|Hey hey hey.|
So, this fine Hangzhou morning (it really was a fine morning, hi blue skies) we visited the Alibaba Group headquarters. Now you probably haven't heard of them, but it's likely they've heard of you. You see, Alibaba owns the internet.
That's not really an exaggeration.
I'll explain later.
First I get a shiny official lanyard thing. I can't read it, but I guarantee you it outlines how special I am.
So everyone check out the Alibaba HQ! Remember before when we visited the industrial design company Hassell that we'll see one of their designs soon? Voilà!
So this place is great. Again, we go in, walk around for 10 minutes, want to work there.
|I have no idea what this is, but who cares, look at it.|
Edit: apparently it's a...golf swing practise-er... thingy.
Key to our actual assignment about marketing in China: the fact that companies here so efficiently meld east and west - Alibaba is steamrolling everything supposedly Western (watch out, West) i.e. the internet, commerce, capitalism, globalisation etc, but here is a little nod to ancient Chinese culture, the feng shui of these pebbles in water, there's a similar tub with white pebbles nearby. Extra twist, this was all designed by Hassell, who concentrates on sustainable building, so these tubs actually catch rainwater from the roof.
Inside, there be greenery.
Funky sitting places
A massive dining hall
THEIR OWN FRUIT SHOP
And giant naked black men:
You'll remember how I said Alibaba Group owns the Internet. Here's how. Look at this shiz.
What're you looking at? WELL. That'd be a wall to ceiling digital screen of up to the second current data of everything and anything Alibaba is doing in China.
THERE'S ACTUAL PICTURES OF LIVE PURCHASES OF THINGS BEING PURCHASED WHIZZING ACROSS THE COUNTRY.
You see, Alibaba group is basically the bigger and better version of Ebay, Amazon and Paypal all in one.
They are going to take over the world.
The actual presentation was truly great. Presenter was a pom (nice to change things up a bit) who told us the history of this really fascinating company as well as giving some professional advice of which I typed out every word.
Another time to run back to the bus because so bloody hot.
The rest of the day was spent being a good old fashioned tourist. Lunch, tour, shopping. Nice.
In case you forgot Hangzhou is beautiful and fancy, here's a reminder:
This place is one of the key birthplaces of the world's tea.
|Give me a minute.|
So we had lunch in a famous restaurant set amongst the tea paddocks.
|Already set out - strange and delicious. Here be features some delicious way of cooking broad beans I never knew existed, plus snake.|
|Tea, tea, tea, tea!|
|I'll just stay here.|
|Welcome to the tea museum!|
The China National Tea Museum holds all information and is an ode to all things tea in China. It's pretty exciting, and a lovely peaceful kind of place.
I also learned a lot about tea. From its humble beginnings thousands of years ago when people sort of realised random leaves could make water taste funny to one of the most valuable commodities along the Silk Road. To now, where you'll find me trying to eat all of it.
|Also featuring impeccably crafted settings of different cultures over the centuries and how they used tea.|
|Little, lovely (very expensive) shop.|
Another short bus ride and a quick wander through more fancy tree tunnel boulevards, we came to the West Lake itself once more, where we were told we were in luck. We had come just in time for the pink lilies to be in bloom, when they only come out for barely two weeks in the year. Nice work, team.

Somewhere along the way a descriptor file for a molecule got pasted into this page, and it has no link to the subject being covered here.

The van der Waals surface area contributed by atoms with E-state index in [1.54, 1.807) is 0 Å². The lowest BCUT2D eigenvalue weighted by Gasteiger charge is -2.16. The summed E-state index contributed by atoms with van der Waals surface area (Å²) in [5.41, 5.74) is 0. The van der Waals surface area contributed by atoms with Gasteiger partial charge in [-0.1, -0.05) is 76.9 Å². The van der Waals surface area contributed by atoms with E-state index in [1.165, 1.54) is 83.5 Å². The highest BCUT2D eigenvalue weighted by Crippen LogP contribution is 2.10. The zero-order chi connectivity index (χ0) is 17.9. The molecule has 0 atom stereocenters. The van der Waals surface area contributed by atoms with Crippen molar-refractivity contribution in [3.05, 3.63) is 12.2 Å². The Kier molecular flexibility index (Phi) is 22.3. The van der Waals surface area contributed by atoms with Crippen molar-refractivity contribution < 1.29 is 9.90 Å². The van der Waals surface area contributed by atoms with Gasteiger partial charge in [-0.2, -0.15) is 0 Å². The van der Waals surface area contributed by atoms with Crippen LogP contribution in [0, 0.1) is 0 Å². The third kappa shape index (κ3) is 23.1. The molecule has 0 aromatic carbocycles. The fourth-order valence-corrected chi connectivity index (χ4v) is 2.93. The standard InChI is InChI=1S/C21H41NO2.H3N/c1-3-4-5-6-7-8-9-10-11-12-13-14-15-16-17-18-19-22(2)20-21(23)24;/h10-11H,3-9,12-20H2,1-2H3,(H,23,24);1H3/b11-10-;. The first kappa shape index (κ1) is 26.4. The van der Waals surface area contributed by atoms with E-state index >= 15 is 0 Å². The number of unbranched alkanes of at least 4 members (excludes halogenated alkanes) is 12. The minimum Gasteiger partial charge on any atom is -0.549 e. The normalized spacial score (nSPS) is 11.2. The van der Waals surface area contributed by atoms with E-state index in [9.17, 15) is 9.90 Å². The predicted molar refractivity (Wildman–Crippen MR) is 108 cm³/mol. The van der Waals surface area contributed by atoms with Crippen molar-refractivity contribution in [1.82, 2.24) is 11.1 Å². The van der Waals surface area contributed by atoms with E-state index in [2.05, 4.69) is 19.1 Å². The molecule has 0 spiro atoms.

|I'll just stay here too.|
|All the girls. Jen's photo. Or maybe Steph's. Either way, pas la mienne.|
It was at this helpful point that my camera died. Usually I can manage its energy needs quite well but alas, today was too busy. It was actually a problem because not only do my photos serve as a record of my trip, obviously, but they're also my diary...so I couldn't at all remember what happened later that night at all.
However, Jen's camera did not die so to here on out, it'll be her very lovely photography (here's some more at her blog The Hungry Traveller. You know you want to). Luckily for you, because that night was an excellent one.
|Another last perspective of pink lilies.|
|Here is Sam. Sam bought a hat. It had a fan. It also had a tiny solar panel. He had to stand in the sun for several minutes before the fan would move.|
That night it was a short walk through the back streets of the hotel to the Hangzhou night markets.
A little like the dancing we found in the park in Shanghai, there seemed to be a massive line dance with hundreds of people in the square underneath a temple here, like a massive exercise class.
Join in? Why yes. Yes we will.
|Sam got it.|
|I did not.|
It wasn't a particularly difficult set of steps but I have this innate ability to not be able to learn dances by just watching people and copying them.
We also gathered a crowd with ample hilarious photo ops. It's nice to know there are several dozen strangers in China with my awkward dancing in their cameras.
Further on - beautiful night market!
First, dinner with people, Jimmy and the various appendages of a recently deceased chicken.
|Much to Beck's horror.|
Let's take a walk.
Here you'll find everything under the sun plus a couple of things you didn't know were even under the sun.
As well as stinky tofu. Stay far, far away from the stinky tofu.
|Here is where they made nougat or something of the sort, smashing nuts with a huge mallet.|
|Becoming a local celebrity.|
As well as all the beautiful shops on the side, there were artisans in the middle working on their ware - glassblowers, sculptors, metalwork, beautiful jewllery, incredible porcelain plate painting.
|There was a lot of Mallory + Jen waiting for me. Je ne regrette rien.|
Thanks for coming along, the next one is the last! This is actually happening!
There'll be a party. I promise.